A Registered Agent in Florida provides various services, such as accepting formal documents, communication and correspondence from the Florida Department of State (DOS).
Your corporation must have Florida Registered Agent services at all times. You appoint one when you first start your business. You may also replace your existing Registered Agent after formation, provided there is no period during which your business is without a Registered Agent.
The address for your Registered Agent in Florida doesn't need to be the same as your business address. In fact, you can use a Florida virtual mailbox for your business address.
Important: A virtual mailbox is not a replacement for a Registered Agent. They perform two separate functions and per state law, you are required to have a Registered Agent.
What Florida Registered Agents Do
A Registered Agent’s primary function is to accept official correspondence and documentation, including but not limited to:
- State and federal government correspondence and notices
- Service of process notices (e.g., if your corporation is sued or required to appear in court)
- Correspondence from the FL Department of State
- Tax forms and requests to complete permits, company filings and reports
Having a Registered Agent also allows you to prove to the state that your business exists.
Incfile Provides Free Florida Registered Agent Service for the First Year
Incfile provides complete Florida Registered Agent service for any Corporation formed in the state. Even better, if you form your corporation through Incfile, your Registered Agent is completely free for the first year and only $119 a year after that.
Incfile is authorized to conduct business in Florida and able to legally act as your Registered Agent. Here’s what our Florida Registered Agent services include:
Appointing a Registered Agent for Your Corporation
When you're incorporating in Florida, you must appoint a Registered Agent at that time. You can change the agent at any time after that. Here’s how.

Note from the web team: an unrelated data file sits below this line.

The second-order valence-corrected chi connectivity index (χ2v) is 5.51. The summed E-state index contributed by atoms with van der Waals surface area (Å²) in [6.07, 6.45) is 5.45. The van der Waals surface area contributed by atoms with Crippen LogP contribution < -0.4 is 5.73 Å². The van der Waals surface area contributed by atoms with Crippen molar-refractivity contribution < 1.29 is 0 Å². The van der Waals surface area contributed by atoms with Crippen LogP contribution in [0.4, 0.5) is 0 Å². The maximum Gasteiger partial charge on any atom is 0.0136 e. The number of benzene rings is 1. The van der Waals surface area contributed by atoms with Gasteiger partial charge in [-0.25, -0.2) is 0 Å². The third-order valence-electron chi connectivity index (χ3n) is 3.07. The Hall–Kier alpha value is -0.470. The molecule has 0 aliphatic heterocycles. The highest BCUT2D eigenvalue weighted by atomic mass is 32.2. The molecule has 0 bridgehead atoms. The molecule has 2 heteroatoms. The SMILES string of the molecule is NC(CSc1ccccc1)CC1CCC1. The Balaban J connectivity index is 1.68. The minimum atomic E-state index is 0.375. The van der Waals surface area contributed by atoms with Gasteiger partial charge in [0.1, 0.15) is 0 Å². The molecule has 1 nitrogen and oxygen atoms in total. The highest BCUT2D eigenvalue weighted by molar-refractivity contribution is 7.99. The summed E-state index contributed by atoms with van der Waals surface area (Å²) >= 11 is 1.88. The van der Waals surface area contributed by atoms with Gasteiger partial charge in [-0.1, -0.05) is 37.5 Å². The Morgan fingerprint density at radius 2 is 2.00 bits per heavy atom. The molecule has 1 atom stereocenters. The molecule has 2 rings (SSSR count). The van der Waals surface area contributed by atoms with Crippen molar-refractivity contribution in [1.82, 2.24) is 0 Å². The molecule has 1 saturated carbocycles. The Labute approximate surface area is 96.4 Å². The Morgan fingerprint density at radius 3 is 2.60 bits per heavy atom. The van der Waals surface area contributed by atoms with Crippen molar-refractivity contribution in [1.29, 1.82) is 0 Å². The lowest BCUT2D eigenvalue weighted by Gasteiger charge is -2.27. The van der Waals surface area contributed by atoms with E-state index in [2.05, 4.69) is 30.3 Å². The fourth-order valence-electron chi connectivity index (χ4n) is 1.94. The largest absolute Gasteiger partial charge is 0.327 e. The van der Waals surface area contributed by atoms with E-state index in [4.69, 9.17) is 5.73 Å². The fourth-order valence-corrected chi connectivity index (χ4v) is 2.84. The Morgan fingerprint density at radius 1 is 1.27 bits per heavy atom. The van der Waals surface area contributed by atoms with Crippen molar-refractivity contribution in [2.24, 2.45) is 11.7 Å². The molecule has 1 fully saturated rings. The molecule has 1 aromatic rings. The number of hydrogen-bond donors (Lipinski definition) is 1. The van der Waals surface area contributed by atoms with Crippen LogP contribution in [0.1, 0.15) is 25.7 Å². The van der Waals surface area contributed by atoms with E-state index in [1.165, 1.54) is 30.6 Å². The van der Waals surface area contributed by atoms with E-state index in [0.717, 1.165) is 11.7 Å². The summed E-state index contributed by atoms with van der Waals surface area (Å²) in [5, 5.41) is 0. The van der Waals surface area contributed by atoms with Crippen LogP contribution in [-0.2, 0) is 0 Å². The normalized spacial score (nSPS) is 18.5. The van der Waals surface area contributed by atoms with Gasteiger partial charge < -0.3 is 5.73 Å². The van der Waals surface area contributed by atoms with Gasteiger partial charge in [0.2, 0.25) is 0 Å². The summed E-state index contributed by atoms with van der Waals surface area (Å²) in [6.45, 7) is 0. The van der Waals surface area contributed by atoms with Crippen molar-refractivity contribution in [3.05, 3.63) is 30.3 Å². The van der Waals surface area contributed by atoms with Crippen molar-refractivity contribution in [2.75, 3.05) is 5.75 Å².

Assign a Registered Agent When You Form Your Corporation
Your business needs to have a Registered Agent as soon as it’s formed. You can do this two ways:
When you create your business, you must include your Registered Agent's information in your Articles of Incorporation.
If you form your business through us, you’ll get our Registered Agent Service free for one year. We’ll use the information you provide to complete and file your Articles of Incorporation for you.
Assign a New Registered Agent After Incorporation
You can also assign someone else as your Registered Agent in Florida after you’ve incorporated. There are a couple of ways to do this.
Once you’ve chosen a new Registered Agent, you can update the change by filing a statement of change with the Department of State. There is a filing fee of $35 set by the Florida DOS.
When you use our Registered Agent service, we take care of all the form filling and filing for you. We’ll collect the pertinent information about your business, complete the appropriate paperwork and send it to the FL Department of State on your behalf. We’ll notify you when we officially become your Registered Agent.
Search for Florida Registered Agents
In some situations, you may need to know the name of the Registered Agent that represents another Corporation in Florida. You'll find this information in the state's business directory.
What Happens If You Don’t Have a Registered Agent?
If you don’t assign or provide a Registered Agent's details to the Department of State, you may be subject to certain ramifications, including but not limited to:
- Getting sued or served and not knowing about it. You could lose to a default judgment in your absence if your corporation is sued and you don’t respond.
- Losing your status as a Corporation in the state. A Registered Agent is evidence to the state that your business exists. Without it, you could lose your business entity protections and your corporation may be dissolved.
- Falling out of good standing with the FL DOS. The state may revoke your right to do business if you don’t respond to certain correspondence (such as a request for your annual report).
- Someone must always be available during business hours at the Florida address to sign for important documents.
- The Registered Agent must have a physical street address in Florida. If you’re forming a Corporation outside the state, you’ll need to use an in-state Registered Agent.
- The Registered Agent’s name and address are part of the public record and available through the FL Department of State website. If you prefer to keep your name and address private, you should use a Registered Agent service.
- If you change your business address or move out of state, you need to file additional documentation with the Department of State for the new address. This won't be necessary if you use a Registered Agent service, making a move or address change much simpler.